Punk zines, art zines, sex zines, and movie zines started snowballing in popularity during the 1980s. The late 1980s saw the publication of Factsheet Five, functioning solely as a pre- internet sourcebook for zines. In New York, on 7th Street in the East Village, the shop See Hear sold fanzines exclusively. By the early 1990s, within the milieu of Larry Clark’s Kids, zines mushroomed again, punk- style, but quickly became an outlet for the young and vibrant community of visual artists that grew out of the skateboarding community. Ryan McGinley, Dash Snow, Jason Dill, Patrick Griffin, Mark Gonzales, Harmony Korine, even the self-publishing veteran Larry Clark (Tulsa and Teenage Lust were self-published) all made zines, distributed peer-to-peer. The zines that came out of this community were mail-art not sent through the mail. Though the zine is subject to machine reproduction, it is nevertheless resolutely manual: collated by hand and viewed in the hand, the zine is made to hold and behold on one’s own time, in one’s own space.
A blurry dividing line might be drawn in the history of the zine, distinguishing subcultural zines of the last four decades, created by individuals in queer, punk, feminist, activist, and fan communities to share observations (often printed in editions of several hundred), and zines made by artists, who harness the format’s fast, cheap, and demotic nature, circulating tiny editions of ten or maybe fifty. The advent of the blogosphere in the ’90s began to whittle away at the number of zine titles: if the aim of some of these publications was to get a message out to a particular interest group, the online option seems to have prevailed for that directive, albeit at the cost of physical permanence. But the material structure of the zine has remained very much alive for artists, who continue to use the intimate format to distribute lo-fi artworks among friends or others quietly in the know. Zines provide an opportunity for artists to reveal their working methods in the product itself, and to control their work from conception to reception—an increasingly rare proposition in today’s art world, in which intermediaries often pave every step of the process.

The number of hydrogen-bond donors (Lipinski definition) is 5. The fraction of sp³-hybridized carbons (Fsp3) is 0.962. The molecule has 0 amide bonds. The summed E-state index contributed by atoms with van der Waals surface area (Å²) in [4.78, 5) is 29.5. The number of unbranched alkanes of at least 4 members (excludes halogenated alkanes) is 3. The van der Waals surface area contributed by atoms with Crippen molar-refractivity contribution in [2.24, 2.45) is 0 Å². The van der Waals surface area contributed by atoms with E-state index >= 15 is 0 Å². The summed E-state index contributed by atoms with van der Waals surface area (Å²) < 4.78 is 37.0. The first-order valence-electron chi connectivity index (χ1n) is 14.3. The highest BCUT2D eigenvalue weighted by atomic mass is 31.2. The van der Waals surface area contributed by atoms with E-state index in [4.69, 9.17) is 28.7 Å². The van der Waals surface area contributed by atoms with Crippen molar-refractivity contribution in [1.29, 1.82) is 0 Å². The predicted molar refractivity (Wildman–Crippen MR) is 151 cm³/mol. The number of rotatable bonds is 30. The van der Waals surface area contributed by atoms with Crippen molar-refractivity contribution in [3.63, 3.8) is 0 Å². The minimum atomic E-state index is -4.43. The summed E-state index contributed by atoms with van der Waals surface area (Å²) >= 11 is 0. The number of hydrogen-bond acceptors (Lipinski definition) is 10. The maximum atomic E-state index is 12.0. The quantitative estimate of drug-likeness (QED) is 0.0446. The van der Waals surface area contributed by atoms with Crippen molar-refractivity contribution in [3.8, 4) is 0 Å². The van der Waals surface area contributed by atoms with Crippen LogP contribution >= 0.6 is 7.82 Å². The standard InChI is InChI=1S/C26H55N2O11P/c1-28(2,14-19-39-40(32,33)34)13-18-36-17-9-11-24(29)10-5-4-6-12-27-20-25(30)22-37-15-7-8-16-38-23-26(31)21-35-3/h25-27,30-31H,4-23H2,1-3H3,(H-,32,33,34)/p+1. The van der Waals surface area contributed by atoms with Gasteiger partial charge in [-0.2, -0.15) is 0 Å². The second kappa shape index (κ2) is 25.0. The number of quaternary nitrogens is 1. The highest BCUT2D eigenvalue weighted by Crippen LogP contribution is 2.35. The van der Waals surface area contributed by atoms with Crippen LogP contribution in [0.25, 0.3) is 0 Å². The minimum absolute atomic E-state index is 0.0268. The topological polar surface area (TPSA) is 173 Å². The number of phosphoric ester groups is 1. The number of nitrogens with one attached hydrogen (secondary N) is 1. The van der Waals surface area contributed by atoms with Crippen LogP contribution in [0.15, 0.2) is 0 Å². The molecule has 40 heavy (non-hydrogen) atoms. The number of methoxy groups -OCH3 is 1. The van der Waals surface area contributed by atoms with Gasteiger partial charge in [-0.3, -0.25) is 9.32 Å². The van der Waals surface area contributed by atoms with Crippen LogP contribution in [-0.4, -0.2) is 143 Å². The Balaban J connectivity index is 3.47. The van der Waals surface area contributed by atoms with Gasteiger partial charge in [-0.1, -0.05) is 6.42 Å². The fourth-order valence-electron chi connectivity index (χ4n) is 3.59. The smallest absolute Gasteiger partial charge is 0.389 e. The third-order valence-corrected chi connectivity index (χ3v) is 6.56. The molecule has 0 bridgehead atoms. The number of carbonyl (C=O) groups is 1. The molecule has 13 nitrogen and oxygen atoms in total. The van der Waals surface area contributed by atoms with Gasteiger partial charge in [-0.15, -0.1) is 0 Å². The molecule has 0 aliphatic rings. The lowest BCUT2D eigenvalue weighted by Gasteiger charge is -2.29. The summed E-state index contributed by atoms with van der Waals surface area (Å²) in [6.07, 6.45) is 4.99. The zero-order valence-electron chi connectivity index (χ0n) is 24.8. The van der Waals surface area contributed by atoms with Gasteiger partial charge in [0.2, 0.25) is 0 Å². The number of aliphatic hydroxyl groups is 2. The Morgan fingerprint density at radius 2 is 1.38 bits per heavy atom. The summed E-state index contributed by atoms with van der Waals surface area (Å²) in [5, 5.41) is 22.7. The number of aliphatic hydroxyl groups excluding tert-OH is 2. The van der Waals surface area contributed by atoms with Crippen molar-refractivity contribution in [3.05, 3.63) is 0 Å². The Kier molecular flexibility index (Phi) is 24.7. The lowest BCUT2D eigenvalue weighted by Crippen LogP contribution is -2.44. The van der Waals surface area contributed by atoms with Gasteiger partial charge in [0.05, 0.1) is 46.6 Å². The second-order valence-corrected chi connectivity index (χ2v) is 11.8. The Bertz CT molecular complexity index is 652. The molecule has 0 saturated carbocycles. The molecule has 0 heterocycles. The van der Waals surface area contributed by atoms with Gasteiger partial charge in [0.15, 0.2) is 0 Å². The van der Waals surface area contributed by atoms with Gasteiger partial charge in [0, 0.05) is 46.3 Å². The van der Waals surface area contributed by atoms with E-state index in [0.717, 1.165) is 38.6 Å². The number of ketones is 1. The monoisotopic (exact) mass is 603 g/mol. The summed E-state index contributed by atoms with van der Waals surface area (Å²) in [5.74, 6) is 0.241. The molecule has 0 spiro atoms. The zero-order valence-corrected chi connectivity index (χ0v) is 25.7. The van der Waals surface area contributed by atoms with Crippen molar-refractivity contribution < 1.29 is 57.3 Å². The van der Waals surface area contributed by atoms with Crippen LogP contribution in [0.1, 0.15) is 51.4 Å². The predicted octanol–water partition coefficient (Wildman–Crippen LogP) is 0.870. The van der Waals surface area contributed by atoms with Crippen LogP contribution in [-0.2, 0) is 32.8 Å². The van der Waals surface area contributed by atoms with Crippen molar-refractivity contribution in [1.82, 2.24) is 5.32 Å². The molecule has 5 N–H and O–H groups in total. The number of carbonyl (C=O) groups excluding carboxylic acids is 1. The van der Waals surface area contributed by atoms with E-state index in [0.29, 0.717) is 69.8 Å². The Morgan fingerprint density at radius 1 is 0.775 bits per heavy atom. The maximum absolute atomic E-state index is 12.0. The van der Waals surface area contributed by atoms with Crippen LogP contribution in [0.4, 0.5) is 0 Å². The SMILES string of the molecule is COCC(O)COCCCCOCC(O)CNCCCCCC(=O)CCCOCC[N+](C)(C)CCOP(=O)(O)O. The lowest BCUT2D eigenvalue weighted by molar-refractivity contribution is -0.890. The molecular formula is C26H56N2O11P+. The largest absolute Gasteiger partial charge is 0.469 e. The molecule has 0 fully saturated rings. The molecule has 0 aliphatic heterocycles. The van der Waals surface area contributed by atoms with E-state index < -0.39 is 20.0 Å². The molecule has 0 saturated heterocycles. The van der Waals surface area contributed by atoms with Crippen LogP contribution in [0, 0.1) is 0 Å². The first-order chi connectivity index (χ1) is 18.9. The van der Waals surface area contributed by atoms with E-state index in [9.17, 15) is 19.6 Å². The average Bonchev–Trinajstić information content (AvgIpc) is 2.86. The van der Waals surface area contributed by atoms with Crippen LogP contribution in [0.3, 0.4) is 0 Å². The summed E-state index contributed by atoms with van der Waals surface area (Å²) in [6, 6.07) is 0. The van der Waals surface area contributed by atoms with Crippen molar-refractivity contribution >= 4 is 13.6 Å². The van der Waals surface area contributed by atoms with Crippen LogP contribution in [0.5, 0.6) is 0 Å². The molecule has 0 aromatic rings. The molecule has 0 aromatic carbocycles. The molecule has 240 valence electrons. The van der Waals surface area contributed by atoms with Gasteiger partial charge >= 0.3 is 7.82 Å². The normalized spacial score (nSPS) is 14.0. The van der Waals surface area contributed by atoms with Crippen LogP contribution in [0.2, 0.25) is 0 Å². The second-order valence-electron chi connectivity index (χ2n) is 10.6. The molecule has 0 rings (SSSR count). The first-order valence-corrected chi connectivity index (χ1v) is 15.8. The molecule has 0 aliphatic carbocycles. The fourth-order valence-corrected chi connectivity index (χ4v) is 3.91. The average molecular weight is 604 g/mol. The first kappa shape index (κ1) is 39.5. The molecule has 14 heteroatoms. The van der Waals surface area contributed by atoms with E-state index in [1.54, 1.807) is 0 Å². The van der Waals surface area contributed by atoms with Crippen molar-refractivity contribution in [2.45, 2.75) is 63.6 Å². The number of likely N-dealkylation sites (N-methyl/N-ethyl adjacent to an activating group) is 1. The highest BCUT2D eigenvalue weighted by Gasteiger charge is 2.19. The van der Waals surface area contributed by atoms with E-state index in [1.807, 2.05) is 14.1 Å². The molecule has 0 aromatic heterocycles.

The high points of the archive include zines published by prominent artists that came out of skateboarding and graffiti communities including Weirdo Dave, Dash Snow, Ed & Deanna Templeton, and Harmony Korine. Amongst the hundreds of artists represented, this archive also includes work by Linda Simpson, Peter Sutherland, Ari Marcopoulos, Petra Collins, Richard Kern, Pat McCarthy, Maia Ruth Lee, Peter Sutherland, Ryan McGinley, Sandy Kim, Emma Kohlmann, Slice Harvester, Nick Sethi, Chloe Sevigny, Jerry Hsu, and many more.